Abstract

When produced water from offshore production is discharged to sea, it contains some oil (aliphatic and aromatic components), production chemicals and NORM (Naturally Occurring Radioactive Substances). These groups of substances are traditionally treated in different ways in the regulations and standards.

Regulations of oil in produced water are mainly related to max concentrations and the total discharge of the aliphatic (dispersed) fraction. Regulation of chemicals is based on the environmental risk profile of each production chemical, although efforts are made towards regulations based on risk assessment of the discharge of the mixture of substances. For discharge of NORM dissolved in the produced water, no limit values are imposed. For NORM solids (scale, sludge, sand) from process equipment, discharge to sea is in general not allowed - it is re-injected or taken to a deposit onshore.

Management of safety risks takes place based on the principle that risks shall be reduced to a level As Low As Reasonably Practicable (ALARP). The concept of environmental risk is not as unambiguously defined as safety risks. With respect to accidental environmental impacts, the parallel is relatively straightforward, but with respect to planned environmental impacts (e.g. emissions/discharges during operation) the parallel to the safety ALARP is not so clear; the consequence (the environmental impact) is not linked to a certain frequency - i.e. we cannot talk about risk as: likelihood times consequence.

Costs are normally defined as money, effort and time. But what if the cost of a reduced HSE risk is an increase in another HSE risk? Produced water re-injection might cause increased CO2 emissions. Handling solid NORM when shipping it to shore causes health risks to the people handling the NORM. Can that risk be justified, based on the possible reduction in environmental risk by not discharging the solid NORM to sea instead?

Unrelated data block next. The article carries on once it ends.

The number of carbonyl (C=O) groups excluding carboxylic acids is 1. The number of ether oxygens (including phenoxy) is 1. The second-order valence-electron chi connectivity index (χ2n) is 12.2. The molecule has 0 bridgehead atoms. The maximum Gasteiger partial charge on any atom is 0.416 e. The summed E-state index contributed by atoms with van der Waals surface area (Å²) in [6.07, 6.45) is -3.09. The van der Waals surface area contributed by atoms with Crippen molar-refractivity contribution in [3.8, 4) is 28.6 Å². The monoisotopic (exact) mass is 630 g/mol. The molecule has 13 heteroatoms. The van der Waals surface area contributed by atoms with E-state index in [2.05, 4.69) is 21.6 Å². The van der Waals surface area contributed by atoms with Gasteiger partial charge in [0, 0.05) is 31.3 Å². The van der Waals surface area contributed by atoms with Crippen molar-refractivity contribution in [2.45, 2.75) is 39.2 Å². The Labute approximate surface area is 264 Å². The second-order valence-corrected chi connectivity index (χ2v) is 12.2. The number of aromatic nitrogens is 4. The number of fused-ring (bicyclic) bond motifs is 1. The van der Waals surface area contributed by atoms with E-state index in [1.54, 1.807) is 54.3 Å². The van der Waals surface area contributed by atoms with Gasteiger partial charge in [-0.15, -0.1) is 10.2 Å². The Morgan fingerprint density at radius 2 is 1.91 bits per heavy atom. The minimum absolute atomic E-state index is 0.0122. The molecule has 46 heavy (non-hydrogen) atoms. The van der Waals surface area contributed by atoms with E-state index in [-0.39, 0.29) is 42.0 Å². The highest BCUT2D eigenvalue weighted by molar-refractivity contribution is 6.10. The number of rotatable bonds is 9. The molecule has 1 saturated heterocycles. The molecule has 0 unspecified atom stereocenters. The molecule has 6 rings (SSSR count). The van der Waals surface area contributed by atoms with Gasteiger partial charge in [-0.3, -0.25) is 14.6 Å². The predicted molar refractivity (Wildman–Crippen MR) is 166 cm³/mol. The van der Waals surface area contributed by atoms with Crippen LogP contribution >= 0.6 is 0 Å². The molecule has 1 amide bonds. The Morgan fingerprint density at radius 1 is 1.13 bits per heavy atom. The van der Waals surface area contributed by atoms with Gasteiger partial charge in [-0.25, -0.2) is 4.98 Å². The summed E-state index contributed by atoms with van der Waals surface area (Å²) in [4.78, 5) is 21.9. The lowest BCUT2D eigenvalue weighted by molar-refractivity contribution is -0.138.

The paper highlights the above issues and proposes a method named integrated HSE ALARP assessment for supporting such analysis. The environmental risks of discharge with produced water to sea of oil, chemicals and NORM, respectively, are used to illustrate these principles.

Introduction

The development of the concept of risk has previously taken place with respect to safety risk. An important principle developed is the obligation to reduce risk to a level As Low As Reasonably Practicable (ALARP). The concepts of health risk and environmental risk are also widely used now - and as parallel to the ALARP principle, the principles of Best Available Technology / Best Environmental Practice (BAT / BEP) has been developed with respect to environmental impacts. These principles are to a wide extent analogous to the ALARP principle used in health & safety.

In this paper, an overall common definition of HSE risk is sought. This makes weighting of different HSE risks against each other more transparent and objective. The ALARP principle traditionally weight safety risk reduction against the increased cost/effort required for achieving the risk reduction. In this paper, a concept for weighting safety risk against environmental and health risk is presented, using produced water as an example. Also a situation where increased environmental impact was weighted against reduced safety risk is presented.

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